The networks and organization who have organized the rally are, Bangladesh Poribesh Andolon (BAPA), Climate Finance Goverance Network (CFGN), Campaign for Sustainable Rural Livelihood (CSRL), Climate Change Development Forum (CCDF), Equity and Justice Working Group (Equity), Network for Climate Change in Bangladesh (NCCB), Arpon, Bangladesh Bhumihin Somity (BBS), Bangladesh Krishok Federation (BKF), Coastal Development Partnership (CDP), Centre for Global Change (CGC), Kishani Shoba, Manush Manusher Jonno, Media Foundation for Trade and Development (MFTD), OK Society, SDO, Sirajgong Flood Forum, Shurakka O Aggragoti Foundation (SAF) and Voice.
Speakers demanded privacy and data protection law in the national convention
[Dhaka, 11 February 2012] Speakers in the national convention on ‘Right to Privacy and Data Protection’ called the government to enact a privacy and data protection law to secure privacy rights and personal data. The convention was organized by rights based organizations VOICE and Privacy International, in association with Bangladesh ICT Journalist Forum (BIJF) Bangladesh Manobadhikar Sangbadik Forum (BMSF), Campaign for Good Governance (SUPRO), Campaign on Citizen’s Right to Information, EquityBD, Media Watch and Somewhere in…blog at the CIRDAP conference auditorium on 11 February 2012.
Justice (Retd) Jolam Rabbani, presided over the convention while he stated, everyone wants to have the protection of their privacy. A fresh law has to be formed to defend privacy rights, assured by article 43 of Bangladesh constitution. He also mentioned that before making the law, the definition of personal information should be made more specific considering the national context and spirit. He also urged to form tribunal in all divisional cities in the country to protect people’s right to privacy and data protection.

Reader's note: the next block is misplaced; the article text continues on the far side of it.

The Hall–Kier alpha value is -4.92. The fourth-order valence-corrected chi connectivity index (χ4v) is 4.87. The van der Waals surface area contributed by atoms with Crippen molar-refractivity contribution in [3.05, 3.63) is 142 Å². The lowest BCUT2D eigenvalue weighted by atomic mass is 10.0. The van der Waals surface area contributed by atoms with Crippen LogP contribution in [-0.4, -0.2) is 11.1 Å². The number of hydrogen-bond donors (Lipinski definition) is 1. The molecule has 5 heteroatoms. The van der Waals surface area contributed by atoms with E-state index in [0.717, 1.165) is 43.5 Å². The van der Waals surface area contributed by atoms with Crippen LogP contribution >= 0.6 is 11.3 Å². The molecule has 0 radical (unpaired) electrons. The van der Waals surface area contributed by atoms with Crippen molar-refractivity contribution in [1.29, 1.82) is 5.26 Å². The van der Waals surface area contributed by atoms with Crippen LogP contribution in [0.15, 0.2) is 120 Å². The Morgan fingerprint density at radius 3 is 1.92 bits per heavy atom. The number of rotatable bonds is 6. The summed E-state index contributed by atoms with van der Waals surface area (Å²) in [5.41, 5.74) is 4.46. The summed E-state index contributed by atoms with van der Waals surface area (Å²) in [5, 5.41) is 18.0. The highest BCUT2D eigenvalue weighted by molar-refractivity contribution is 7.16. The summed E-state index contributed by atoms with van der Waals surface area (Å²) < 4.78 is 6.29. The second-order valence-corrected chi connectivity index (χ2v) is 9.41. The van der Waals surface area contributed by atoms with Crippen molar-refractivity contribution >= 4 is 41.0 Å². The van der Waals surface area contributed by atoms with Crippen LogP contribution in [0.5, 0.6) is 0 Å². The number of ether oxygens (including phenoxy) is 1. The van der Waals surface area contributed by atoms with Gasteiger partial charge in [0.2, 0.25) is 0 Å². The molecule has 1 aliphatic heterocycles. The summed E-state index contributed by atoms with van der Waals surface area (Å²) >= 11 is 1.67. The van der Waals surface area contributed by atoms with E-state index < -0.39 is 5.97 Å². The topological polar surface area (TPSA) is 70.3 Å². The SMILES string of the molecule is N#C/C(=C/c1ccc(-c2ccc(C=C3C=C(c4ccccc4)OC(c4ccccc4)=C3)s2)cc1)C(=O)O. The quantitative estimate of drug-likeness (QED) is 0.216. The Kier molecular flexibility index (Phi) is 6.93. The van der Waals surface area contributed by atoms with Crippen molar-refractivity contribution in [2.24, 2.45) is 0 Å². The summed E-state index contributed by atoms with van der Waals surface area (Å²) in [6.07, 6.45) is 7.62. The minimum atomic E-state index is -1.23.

Tribunal needed to protect citizen’s right to privacy
Justice (Retd) Golam Rabbani on Saturday urged the government to form a national tribunal to protect citizens’ right to privacy. “The tribunal should operate in every district in Bangladesh and collect anecdotal evidence from ordinary people, so as to form an effective policy to protect their rights to privacy,” he said during a ‘National convention on right to privacy and data protection.’
It was held at CIRDAP auditorium in the capital and organised by the non-governmental organization Voice, in association with Bangladesh ICT Journalist’s Forum, Campaign for Citizen’s Right to Information, Campaign for Good Governance, Privacy International, Media watch, Equitybd and somewhere in.blog
Justice Rabbani said the Right to Information Act 2009 emphasises that information that may endanger public security or impede the judicial process should not be disclosed.
“The problem is that many people remain unaware of the RTI Act. Everyone should become familiar with the concepts of privacy and disclosure,” he said.
Sayed Marghub Morshed, former chairman of Bangladesh Telecommunication Regulatory Commission (BTRC) said that protecting individual’s personal information has become more crucial than ever before.